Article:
How You Can React to the Pittsburgh Massacre


Reacting to the Pittsburgh Massacre

The wound still fresh and the pain acute, the impact of the Pittsburgh massacre has been shattering.

Residents in the ICEJ’s Haifa Home for Holocaust Survivors were also severely affected by the atrocity. Identifying with the victims, Miriam, one of our residents, said:

“I was in shock and cried like a child. How can this be? Why us and why again? Is there then no place for Jewish people in this world?” 

Another resident, Judith, cried out:

”It’s horrific what happened! But why always the Jews? Are we so we bad? Are we such terrible people?”

Although, the heinousness of this act is hard to fathom. The motivation for why this atrocious crime was perpetrated is unfortunately very clear: The Tree of Life synagogue was a symbol of Jewish, faith, life, and community – the Hebrew lettering on the building easily identifies it as such.

It is doubtful that Robert Bowers, the assailant gunman, knew much about the Tree of Life congregation, yet its Jewish character was enough to put it in his crosshairs. Thus, the fact that virulent and hateful anti-Semitism still roams the world made the Tree of Life synagogue an obvious target.

Once a life is taken, it is final. Yet, there are various ways we can react to mitigate the blow. In Pittsburgh itself, there has been an outpouring of communal support and sympathy. In the article shared below, Malcolm Hedding, the International Christian Embassy’s former leader, puts the question to us:

“What are we doing to stop anti-Semitism and in general to make our world a more tolerant and peaceful one?”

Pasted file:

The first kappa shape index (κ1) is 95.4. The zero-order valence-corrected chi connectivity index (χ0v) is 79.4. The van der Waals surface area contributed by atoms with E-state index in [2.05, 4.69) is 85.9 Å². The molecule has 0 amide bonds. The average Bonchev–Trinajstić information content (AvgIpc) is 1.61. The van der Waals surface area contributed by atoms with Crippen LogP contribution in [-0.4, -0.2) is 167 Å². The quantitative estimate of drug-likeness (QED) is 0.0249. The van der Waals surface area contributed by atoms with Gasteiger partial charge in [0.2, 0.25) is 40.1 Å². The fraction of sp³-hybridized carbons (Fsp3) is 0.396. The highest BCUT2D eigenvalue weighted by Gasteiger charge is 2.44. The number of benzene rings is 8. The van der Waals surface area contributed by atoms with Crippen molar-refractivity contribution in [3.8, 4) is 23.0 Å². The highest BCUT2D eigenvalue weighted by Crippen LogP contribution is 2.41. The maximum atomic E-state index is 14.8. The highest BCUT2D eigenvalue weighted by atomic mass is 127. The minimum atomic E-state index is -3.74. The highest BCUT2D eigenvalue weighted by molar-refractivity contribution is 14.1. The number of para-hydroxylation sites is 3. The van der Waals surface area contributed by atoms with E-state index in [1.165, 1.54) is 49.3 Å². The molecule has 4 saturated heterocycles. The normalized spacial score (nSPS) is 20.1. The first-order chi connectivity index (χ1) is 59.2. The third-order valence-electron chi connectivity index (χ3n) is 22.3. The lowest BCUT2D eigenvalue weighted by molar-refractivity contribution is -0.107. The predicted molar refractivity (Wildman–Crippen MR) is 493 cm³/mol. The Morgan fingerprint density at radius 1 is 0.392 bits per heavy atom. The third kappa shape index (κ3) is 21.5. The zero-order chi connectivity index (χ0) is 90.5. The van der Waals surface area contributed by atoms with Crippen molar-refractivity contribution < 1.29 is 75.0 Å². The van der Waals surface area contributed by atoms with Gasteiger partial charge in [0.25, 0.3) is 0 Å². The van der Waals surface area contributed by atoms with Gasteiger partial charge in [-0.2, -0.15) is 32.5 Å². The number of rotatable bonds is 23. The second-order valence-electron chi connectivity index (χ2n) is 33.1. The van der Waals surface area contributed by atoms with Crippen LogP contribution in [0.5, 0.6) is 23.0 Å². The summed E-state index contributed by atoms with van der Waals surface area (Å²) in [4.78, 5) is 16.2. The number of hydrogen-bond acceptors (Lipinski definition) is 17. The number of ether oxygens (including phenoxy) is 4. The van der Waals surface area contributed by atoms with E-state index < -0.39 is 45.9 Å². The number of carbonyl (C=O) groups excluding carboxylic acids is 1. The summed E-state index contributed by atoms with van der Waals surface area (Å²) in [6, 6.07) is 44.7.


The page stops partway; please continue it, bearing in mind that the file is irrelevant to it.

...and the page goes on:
In the International Christian Embassy in Jerusalem, we take this question very seriously, and we continue to ask ourselves what we can do better, because we wish to support the Jewish people for the long haul.

We engage in the fight against anti-Semitism both at the grassroots and government levels, whether it be for positive initiatives such as recognizing Jerusalem as Israel’s capital or defending Israel against unfair treatment and untrue propaganda. We also care deeply and practically for some of the most vulnerable victims of anti-Semitism: Holocaust survivors.

The Pittsburgh massacre was sudden and vicious, our effort in the Haifa home is enduring and full of love. This is one way we stand against anti-Semitism and offer a different testimony to the Jewish people.

If you would like to join us in a stand for love against anti-Semitism, please consider supporting the ICEJ’s Haifa Home for Holocaust Survivors. Your care is a testimony to Jewish people everywhere, a testimony of a different side of history – the history of loving Christian support. In the end, this is the testimony that will win forth.


Malcolm Hedding’s Full Commentary on the Pittsburgh Massacre

The slaughter of eleven Jews, while they worshipped the God of Israel in the Tree of Life Synagogue situated in Pittsburgh USA, on Saturday morning the 27th October was an act that goes well beyond anti-Semitism because it was evil, wicked and demonic.


A Survivor’s Tale of Art, Heritage, and Dreams

“For a family with three small children to survive the Nazi murder machine is a huge miracle.” Listen to the creator of the painting featured in this email, Rita Kasimow Brown, a resident at the ICEJ’s Haifa Home for Holocaust Survivors tell her story.

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